Flooding in May of 2006 caused extensive damage to three bridges in town. The Choate Bridge (built in 1764), a stone arch bridge, was closed as a result of structural damage. County Street Bridge and Mill Bridge were also closed for repairs. Following the bridge closings, a fire occurred in an historical block of shops adjacent to the Choate Bridge.

Geography

According to the United States Census Bureau, the town has a total area of 109.1 km� (42.1 mi�). 84.4 km� (32.6 mi�) of it is land and 24.8 km� (9.6 mi�) of it (22.69%) is water. Ipswich is drained by the Ipswich River.

Demographics

This describes the town of Ipswich as a whole. Additional demographic detail is available which describes only the more densely-populated central settlement or village within the town, although that detail is included in the aggregate values reported here. See: Ipswich (CDP), Massachusetts.

As of the census of 2000, there were 12,987 people, 5,290 households, and 3,459 families residing in the town. The population density was 153.9/km� (398.6/mi�). There were 5,601 housing units at an average density of 66.4 persons/km� (171.9 persons/mi�). The racial makeup of the town was 97.60% White, 0.39% African American, 0.08% Native American, 0.80% Asian, 0.01% Pacific Islander, 0.33% from other races, and 0.79% from two or more races. 1.04% of the population were Hispanic or Latino of any race.

There were 5,290 households out of which 30.1% had children under the age of 18 living with them, 54.0% were married couples living together, 8.4% have a woman whose husband does not live with her, and 34.6% were non-families. 28.3% of all households were made up of individuals and 11.7% had someone living alone who was 65 years of age or older. The average household size was 2.42 and the average family size was 3.00.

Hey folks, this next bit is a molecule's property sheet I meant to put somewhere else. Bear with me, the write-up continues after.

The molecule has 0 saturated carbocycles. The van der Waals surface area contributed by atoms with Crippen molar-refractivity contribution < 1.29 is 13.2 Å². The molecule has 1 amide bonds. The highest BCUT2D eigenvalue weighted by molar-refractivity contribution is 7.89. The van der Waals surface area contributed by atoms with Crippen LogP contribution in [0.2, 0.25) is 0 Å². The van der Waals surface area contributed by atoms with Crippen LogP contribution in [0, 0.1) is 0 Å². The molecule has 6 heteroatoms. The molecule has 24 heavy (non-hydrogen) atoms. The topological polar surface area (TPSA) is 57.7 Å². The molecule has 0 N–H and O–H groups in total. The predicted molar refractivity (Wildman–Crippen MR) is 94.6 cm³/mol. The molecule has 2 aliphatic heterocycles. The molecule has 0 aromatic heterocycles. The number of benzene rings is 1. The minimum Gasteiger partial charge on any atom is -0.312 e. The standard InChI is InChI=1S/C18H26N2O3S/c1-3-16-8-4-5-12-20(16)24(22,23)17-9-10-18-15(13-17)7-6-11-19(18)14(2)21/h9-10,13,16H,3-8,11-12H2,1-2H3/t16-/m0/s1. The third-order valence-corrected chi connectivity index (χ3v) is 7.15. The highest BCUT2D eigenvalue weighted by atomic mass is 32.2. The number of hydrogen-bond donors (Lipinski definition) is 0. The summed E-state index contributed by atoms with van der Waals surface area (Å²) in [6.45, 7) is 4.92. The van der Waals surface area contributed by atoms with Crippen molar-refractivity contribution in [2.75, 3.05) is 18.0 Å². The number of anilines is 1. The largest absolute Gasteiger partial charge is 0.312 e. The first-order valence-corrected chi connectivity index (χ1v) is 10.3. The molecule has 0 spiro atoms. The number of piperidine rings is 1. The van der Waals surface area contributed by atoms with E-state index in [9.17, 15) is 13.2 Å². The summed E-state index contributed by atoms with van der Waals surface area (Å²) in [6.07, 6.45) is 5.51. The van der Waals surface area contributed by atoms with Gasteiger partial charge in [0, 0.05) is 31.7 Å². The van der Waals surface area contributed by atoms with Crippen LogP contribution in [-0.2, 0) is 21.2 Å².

In the town the population was spread out with 23.0% under the age of 18, 5.1% from 18 to 24, 28.3% from 25 to 44, 28.1% from 45 to 64, and 15.6% who were 65 years of age or older. The median age was 42 years. For every 100 females there were 89.8 males. For every 100 females age 18 and over, there were 86.2 males.

The median income for a household in the town was $57,284, and the median income for a family was $74,931. Males had a median income of $51,408 versus $38,476 for females. The per capita income for the town was $32,516. 7.1% of the population and 4.1% of families were below the poverty line. Out of the total people living in poverty, 7.8% are under the age of 18 and 13.0% are 65 or older.

Education

Ipswich High School is considered one of the best public high schools in the Boston area. In 2006 the school was named a blue ribbon school. Blue Ribbon is an award for national excellence in education. IHS offers a great deal of college-prep, honors, and AP classes. IHS also has one of the best graduation rates in Massachusetts.

The school mascot is the Tiger. Ipswich competes in the Cape Ann League. Football won the Division 3A Super Bowl Championship in 2006. It was the schools first title since 1992, and the 5th in school history. (1974, 1977, 1991, 1992, 2006)